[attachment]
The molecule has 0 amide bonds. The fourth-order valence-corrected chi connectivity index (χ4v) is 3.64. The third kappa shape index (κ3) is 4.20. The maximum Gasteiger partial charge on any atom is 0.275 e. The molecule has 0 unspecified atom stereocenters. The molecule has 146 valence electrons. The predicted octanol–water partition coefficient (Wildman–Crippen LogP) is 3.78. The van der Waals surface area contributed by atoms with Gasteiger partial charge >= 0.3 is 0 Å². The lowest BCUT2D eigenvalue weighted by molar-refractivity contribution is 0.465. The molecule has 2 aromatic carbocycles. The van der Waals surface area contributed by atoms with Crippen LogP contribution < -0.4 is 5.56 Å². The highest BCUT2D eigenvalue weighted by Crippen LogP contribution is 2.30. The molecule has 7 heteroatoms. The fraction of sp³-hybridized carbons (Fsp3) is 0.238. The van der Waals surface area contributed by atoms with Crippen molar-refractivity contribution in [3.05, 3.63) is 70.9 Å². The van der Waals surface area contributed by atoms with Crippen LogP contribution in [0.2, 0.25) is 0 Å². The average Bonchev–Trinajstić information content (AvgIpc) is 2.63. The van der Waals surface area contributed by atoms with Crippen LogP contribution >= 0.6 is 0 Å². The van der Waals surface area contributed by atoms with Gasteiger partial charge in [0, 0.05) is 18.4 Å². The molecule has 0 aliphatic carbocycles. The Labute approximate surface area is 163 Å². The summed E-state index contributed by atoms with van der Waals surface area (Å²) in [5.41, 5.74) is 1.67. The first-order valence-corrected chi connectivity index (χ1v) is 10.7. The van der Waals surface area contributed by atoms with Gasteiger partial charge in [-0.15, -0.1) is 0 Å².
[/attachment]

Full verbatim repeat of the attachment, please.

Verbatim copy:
The molecule has 0 amide bonds. The fourth-order valence-corrected chi connectivity index (χ4v) is 3.64. The third kappa shape index (κ3) is 4.20. The maximum Gasteiger partial charge on any atom is 0.275 e. The molecule has 0 unspecified atom stereocenters. The molecule has 146 valence electrons. The predicted octanol–water partition coefficient (Wildman–Crippen LogP) is 3.78. The van der Waals surface area contributed by atoms with Gasteiger partial charge >= 0.3 is 0 Å². The lowest BCUT2D eigenvalue weighted by molar-refractivity contribution is 0.465. The molecule has 2 aromatic carbocycles. The van der Waals surface area contributed by atoms with Crippen LogP contribution < -0.4 is 5.56 Å². The highest BCUT2D eigenvalue weighted by Crippen LogP contribution is 2.30. The molecule has 7 heteroatoms. The fraction of sp³-hybridized carbons (Fsp3) is 0.238. The van der Waals surface area contributed by atoms with Crippen molar-refractivity contribution in [3.05, 3.63) is 70.9 Å². The van der Waals surface area contributed by atoms with Crippen LogP contribution in [0.2, 0.25) is 0 Å². The average Bonchev–Trinajstić information content (AvgIpc) is 2.63. The van der Waals surface area contributed by atoms with Crippen LogP contribution >= 0.6 is 0 Å². The van der Waals surface area contributed by atoms with Gasteiger partial charge in [0, 0.05) is 18.4 Å². The molecule has 0 aliphatic carbocycles. The Labute approximate surface area is 163 Å². The summed E-state index contributed by atoms with van der Waals surface area (Å²) in [5.41, 5.74) is 1.67. The first-order valence-corrected chi connectivity index (χ1v) is 10.7. The van der Waals surface area contributed by atoms with Gasteiger partial charge in [-0.15, -0.1) is 0 Å².